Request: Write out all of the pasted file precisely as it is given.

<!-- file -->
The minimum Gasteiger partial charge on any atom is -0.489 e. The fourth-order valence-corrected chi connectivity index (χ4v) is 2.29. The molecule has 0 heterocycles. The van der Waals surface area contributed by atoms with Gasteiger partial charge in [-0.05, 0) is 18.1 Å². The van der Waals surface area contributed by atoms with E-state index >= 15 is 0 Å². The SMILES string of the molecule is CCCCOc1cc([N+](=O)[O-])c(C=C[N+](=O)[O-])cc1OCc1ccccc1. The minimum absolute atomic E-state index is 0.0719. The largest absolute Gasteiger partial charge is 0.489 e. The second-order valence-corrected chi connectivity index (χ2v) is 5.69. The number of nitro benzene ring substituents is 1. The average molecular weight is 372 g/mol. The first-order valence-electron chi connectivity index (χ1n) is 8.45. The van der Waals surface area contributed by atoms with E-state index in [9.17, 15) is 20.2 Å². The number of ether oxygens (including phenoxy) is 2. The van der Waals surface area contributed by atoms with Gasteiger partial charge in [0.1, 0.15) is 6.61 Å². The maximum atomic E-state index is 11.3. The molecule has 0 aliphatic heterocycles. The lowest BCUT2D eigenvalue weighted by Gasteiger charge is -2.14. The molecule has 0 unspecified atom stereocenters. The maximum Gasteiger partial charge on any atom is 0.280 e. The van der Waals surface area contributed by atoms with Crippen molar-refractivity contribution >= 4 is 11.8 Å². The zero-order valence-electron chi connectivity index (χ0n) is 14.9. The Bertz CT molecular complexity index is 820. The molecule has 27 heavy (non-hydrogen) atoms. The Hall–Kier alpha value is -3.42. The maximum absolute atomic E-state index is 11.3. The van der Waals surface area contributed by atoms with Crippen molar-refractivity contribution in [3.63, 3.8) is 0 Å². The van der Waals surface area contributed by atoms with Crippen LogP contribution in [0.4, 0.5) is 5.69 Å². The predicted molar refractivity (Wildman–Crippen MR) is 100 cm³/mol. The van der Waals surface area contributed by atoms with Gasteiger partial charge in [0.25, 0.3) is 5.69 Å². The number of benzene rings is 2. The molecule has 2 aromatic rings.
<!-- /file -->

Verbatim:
The minimum Gasteiger partial charge on any atom is -0.489 e. The fourth-order valence-corrected chi connectivity index (χ4v) is 2.29. The molecule has 0 heterocycles. The van der Waals surface area contributed by atoms with Gasteiger partial charge in [-0.05, 0) is 18.1 Å². The van der Waals surface area contributed by atoms with E-state index >= 15 is 0 Å². The SMILES string of the molecule is CCCCOc1cc([N+](=O)[O-])c(C=C[N+](=O)[O-])cc1OCc1ccccc1. The minimum absolute atomic E-state index is 0.0719. The largest absolute Gasteiger partial charge is 0.489 e. The second-order valence-corrected chi connectivity index (χ2v) is 5.69. The number of nitro benzene ring substituents is 1. The average molecular weight is 372 g/mol. The first-order valence-electron chi connectivity index (χ1n) is 8.45. The van der Waals surface area contributed by atoms with E-state index in [9.17, 15) is 20.2 Å². The number of ether oxygens (including phenoxy) is 2. The van der Waals surface area contributed by atoms with Gasteiger partial charge in [0.1, 0.15) is 6.61 Å². The maximum atomic E-state index is 11.3. The molecule has 0 aliphatic heterocycles. The lowest BCUT2D eigenvalue weighted by Gasteiger charge is -2.14. The molecule has 0 unspecified atom stereocenters. The maximum Gasteiger partial charge on any atom is 0.280 e. The van der Waals surface area contributed by atoms with Crippen molar-refractivity contribution >= 4 is 11.8 Å². The zero-order valence-electron chi connectivity index (χ0n) is 14.9. The Bertz CT molecular complexity index is 820. The molecule has 27 heavy (non-hydrogen) atoms. The Hall–Kier alpha value is -3.42. The maximum absolute atomic E-state index is 11.3. The van der Waals surface area contributed by atoms with Crippen molar-refractivity contribution in [3.63, 3.8) is 0 Å². The van der Waals surface area contributed by atoms with Crippen LogP contribution in [0.4, 0.5) is 5.69 Å². The predicted molar refractivity (Wildman–Crippen MR) is 100 cm³/mol. The van der Waals surface area contributed by atoms with Gasteiger partial charge in [0.25, 0.3) is 5.69 Å². The number of benzene rings is 2. The molecule has 2 aromatic rings.